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Opening: Playing for Keeps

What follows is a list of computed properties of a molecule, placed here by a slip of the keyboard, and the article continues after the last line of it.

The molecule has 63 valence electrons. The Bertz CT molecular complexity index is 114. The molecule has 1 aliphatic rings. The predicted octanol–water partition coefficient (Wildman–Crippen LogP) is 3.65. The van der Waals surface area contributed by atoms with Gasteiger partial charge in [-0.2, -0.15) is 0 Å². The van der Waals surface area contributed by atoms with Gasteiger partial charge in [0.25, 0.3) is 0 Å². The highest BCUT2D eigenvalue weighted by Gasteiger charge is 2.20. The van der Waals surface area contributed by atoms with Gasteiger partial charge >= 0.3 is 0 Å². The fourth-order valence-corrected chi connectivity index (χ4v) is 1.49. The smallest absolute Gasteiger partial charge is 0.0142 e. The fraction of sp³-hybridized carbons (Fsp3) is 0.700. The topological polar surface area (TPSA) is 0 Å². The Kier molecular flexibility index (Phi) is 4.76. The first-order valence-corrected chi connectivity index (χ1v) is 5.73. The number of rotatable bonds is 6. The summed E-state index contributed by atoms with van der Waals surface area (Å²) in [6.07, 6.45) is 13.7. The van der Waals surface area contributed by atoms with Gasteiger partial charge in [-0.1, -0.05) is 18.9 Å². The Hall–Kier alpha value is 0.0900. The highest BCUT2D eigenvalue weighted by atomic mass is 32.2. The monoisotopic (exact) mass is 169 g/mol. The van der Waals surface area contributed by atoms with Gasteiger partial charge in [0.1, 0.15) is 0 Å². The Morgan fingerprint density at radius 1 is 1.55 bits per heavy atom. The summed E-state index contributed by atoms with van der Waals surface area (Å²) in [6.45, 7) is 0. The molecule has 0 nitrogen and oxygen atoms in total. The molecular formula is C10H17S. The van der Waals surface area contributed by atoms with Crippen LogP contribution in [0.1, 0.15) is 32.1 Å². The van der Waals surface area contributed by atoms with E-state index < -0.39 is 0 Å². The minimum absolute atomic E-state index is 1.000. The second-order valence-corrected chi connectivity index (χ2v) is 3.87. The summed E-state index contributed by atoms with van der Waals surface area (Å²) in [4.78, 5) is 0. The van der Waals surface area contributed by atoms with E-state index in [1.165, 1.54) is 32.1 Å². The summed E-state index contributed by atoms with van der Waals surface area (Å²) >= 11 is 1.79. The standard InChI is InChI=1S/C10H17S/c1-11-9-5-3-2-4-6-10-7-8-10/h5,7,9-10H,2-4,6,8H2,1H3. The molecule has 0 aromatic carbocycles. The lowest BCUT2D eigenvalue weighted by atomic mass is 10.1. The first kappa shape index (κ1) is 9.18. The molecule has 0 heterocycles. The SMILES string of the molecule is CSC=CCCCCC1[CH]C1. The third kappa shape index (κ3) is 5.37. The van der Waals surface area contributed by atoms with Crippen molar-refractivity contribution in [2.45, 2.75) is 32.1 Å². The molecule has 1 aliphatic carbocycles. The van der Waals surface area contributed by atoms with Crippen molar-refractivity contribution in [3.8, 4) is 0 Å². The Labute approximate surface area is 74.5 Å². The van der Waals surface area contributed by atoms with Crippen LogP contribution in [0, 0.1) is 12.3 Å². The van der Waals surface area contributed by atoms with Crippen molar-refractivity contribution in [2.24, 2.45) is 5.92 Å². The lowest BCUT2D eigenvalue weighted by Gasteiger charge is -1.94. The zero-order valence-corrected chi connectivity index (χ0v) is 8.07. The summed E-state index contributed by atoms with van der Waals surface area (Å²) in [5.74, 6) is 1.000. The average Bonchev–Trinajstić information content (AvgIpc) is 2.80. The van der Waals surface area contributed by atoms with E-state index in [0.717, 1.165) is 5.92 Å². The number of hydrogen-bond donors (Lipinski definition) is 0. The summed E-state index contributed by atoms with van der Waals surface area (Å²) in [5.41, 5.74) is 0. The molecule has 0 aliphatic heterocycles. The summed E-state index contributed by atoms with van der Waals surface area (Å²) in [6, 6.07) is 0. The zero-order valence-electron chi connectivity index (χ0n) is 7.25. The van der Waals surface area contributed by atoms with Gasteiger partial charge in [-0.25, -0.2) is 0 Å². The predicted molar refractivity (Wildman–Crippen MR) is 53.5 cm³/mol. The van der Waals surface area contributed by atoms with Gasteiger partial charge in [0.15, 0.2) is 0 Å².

There are two good things about this odd romantic comedy from Italian director Gabriele Muccino: Gerard Butler gets to speak in his native Scottish lilt; and it features a touching portrayal of the difficult relationship between a divorced dad (Butler) and his 9-year-old son (Noah Lomax), similar to the daddy-son duet in Muccino’s Pursuit of Happyness. The somewhat downbeat film has Butler playing George Dwyer, a former soccer star fallen on hard times. The nature of his downfall is not specified, only suggested by angry creditors’ calls and vague remonstrances from his ex-wife, Stacie (blank-faced Jessica Biel). George, who tools around in a scruffy Alfa Romeo, is broke but has hopes of becoming a sportscaster. He falls into a gig coaching his son’s soccer team and becomes the unwilling object of lust among a bevy of soccer moms who all happen to be model-beautiful (Hollywood’s fantasy of middle America). The women — Uma Thurman, Judy Greer, and a post-surgically unrecognizable Catherine Zeta-Jones — are predatory reptiles, in contrast to George’s idealized ex, whom he still loves even though she’s engaged to her bland new boyfriend. Muccino’s busy camera keeps things interestingly off-kilter, but Robbie Fox’s script leaves a lot of ends untied: a subplot involving a crazy, rich soccer dad (Dennis Quaid) goes nowhere, and George’s redemption is unmoving, because his problems are never dramatized. The movie does, however, mine genuine pathos from George’s attempts to bridge the emotional distance between him and his little boy.

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